Jack Wallen eats a bit of crow about his initial reporting on Firefox 54, but addresses why open source software still needs to be made smarter, and more user-friendly.
Let's talk about the latest release of Firefox again.
When last we spoke about the open source browser, things were looking fast, but shaky on one particular certain sight (cough, cough, Facebook.) Predictably so, I was contacted by numerous Firefox developers about the issue, with the hopes to resolve the issue. Turns out, I owe the developers of Firefox a bit of an apology, as the issue wasn't square on the shoulders of Firefox itself.
At least not on the Linux platform. My experience with Firefox on Windows 10 (which was a brand new install and a brand new profile) was still a bit lagging. After my updated experience with Firefox 54 on Linux, I am now inclined to believe the issue with Windows 10 was due to underpowered hardware. However, the machine in question did meet the minimum requirements for Firefox 54:
- Pentium 4 or newer processor that supports SSE2
- 512MB of RAM
- 200MB of hard drive space
After spending a bit more time with Firefox on Windows 10, I would have to conclude the issue is the hardware and not the browser (as Firefox runs about as well as Chrome or Edge). Either way, Windows 10 isn't my daily driver, so I'm going to focus on the Linux side of things.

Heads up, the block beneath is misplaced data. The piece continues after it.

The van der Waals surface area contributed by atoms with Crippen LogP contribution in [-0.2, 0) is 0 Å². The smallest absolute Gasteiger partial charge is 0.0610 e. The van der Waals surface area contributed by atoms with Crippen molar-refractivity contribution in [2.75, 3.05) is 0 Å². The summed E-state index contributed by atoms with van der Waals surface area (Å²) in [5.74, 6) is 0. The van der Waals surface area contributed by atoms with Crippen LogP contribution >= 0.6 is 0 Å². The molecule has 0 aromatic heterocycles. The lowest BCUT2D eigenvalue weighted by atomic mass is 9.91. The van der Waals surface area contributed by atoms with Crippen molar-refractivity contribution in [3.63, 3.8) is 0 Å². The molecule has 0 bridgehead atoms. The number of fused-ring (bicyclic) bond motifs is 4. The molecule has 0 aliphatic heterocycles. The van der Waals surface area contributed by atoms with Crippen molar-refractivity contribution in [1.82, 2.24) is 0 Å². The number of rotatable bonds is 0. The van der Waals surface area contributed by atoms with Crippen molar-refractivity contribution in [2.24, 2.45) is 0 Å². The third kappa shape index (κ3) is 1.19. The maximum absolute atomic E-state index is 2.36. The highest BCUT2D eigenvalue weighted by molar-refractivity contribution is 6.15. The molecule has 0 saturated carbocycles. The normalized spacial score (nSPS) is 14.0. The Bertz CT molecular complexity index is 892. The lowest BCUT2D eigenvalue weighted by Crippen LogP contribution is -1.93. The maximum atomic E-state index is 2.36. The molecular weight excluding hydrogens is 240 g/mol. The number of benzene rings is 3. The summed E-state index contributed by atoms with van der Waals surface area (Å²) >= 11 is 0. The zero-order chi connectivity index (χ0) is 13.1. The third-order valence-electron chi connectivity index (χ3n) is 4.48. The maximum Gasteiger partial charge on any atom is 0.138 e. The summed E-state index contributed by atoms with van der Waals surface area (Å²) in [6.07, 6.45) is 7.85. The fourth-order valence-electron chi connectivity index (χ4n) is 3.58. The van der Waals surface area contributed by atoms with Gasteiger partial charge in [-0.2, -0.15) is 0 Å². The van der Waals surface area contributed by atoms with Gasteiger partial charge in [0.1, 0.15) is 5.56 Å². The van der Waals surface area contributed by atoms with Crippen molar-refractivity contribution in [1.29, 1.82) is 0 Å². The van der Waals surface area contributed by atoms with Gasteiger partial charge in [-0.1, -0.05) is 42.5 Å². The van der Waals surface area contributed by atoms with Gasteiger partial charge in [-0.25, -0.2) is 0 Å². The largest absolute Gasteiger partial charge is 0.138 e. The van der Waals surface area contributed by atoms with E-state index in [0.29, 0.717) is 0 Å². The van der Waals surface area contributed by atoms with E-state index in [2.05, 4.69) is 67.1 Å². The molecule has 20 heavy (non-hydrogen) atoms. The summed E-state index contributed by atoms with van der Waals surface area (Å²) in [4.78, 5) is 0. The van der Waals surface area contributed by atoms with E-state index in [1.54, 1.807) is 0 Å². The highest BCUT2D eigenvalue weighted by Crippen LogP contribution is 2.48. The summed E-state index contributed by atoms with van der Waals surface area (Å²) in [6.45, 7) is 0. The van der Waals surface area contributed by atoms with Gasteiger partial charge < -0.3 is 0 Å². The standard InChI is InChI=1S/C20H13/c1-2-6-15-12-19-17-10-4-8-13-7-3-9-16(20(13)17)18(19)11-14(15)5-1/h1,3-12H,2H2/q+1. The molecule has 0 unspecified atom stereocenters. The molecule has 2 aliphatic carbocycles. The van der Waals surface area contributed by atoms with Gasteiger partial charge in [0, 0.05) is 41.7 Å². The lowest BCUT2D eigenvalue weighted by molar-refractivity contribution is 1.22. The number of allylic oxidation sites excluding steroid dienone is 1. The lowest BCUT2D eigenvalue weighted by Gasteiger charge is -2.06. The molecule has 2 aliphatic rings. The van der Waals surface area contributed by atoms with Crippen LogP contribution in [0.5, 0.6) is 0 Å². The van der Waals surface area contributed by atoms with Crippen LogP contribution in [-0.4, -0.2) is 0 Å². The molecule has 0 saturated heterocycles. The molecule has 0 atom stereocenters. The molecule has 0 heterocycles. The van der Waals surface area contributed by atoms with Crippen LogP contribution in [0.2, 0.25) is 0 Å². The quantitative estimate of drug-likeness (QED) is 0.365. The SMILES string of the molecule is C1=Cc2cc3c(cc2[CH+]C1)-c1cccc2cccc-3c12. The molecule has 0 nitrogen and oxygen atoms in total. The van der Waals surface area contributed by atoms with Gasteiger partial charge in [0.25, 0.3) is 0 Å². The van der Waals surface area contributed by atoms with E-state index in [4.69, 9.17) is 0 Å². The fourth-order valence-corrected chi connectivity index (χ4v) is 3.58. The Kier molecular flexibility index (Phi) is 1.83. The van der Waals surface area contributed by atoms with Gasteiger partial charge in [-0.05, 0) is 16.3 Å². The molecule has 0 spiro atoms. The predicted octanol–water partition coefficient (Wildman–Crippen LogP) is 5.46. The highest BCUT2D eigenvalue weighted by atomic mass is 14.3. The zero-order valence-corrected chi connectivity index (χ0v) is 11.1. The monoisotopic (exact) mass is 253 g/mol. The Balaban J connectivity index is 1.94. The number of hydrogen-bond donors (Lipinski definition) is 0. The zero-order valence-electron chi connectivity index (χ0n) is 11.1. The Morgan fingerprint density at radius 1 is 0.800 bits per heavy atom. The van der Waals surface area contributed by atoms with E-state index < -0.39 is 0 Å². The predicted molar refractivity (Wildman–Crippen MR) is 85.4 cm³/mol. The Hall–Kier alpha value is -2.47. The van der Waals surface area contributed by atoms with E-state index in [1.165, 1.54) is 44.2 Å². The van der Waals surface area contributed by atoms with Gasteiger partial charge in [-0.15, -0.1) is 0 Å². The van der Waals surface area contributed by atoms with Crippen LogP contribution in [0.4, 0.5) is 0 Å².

It should come as no surprise that the issue was very quickly resolved. Much to my surprise, the problem at hand was a combination of a corrupt profile and an extension that no longer seemed to want to function properly. The extension in question was the User-Agent Switcher, which was causing the latest Firefox user-agent to present the browser as an out-of-date version. As to the broken profile? This was a profile I'd been using for years, never to any ill effect. But, chance be had, something in the soup decided to sour and made for a rather nasty experience with Facebook. To get around that issue, I had to create a new profile (more on that in a bit) and then, everything changed. I had an instance of Firefox that was smooth as buttah, fast as a cheetah, and as stable as Stonehenge. Point in fact, I've never worked with a version of Firefox this good — and I've been using Firefox for a very, very long time.
Why are fixes necessary?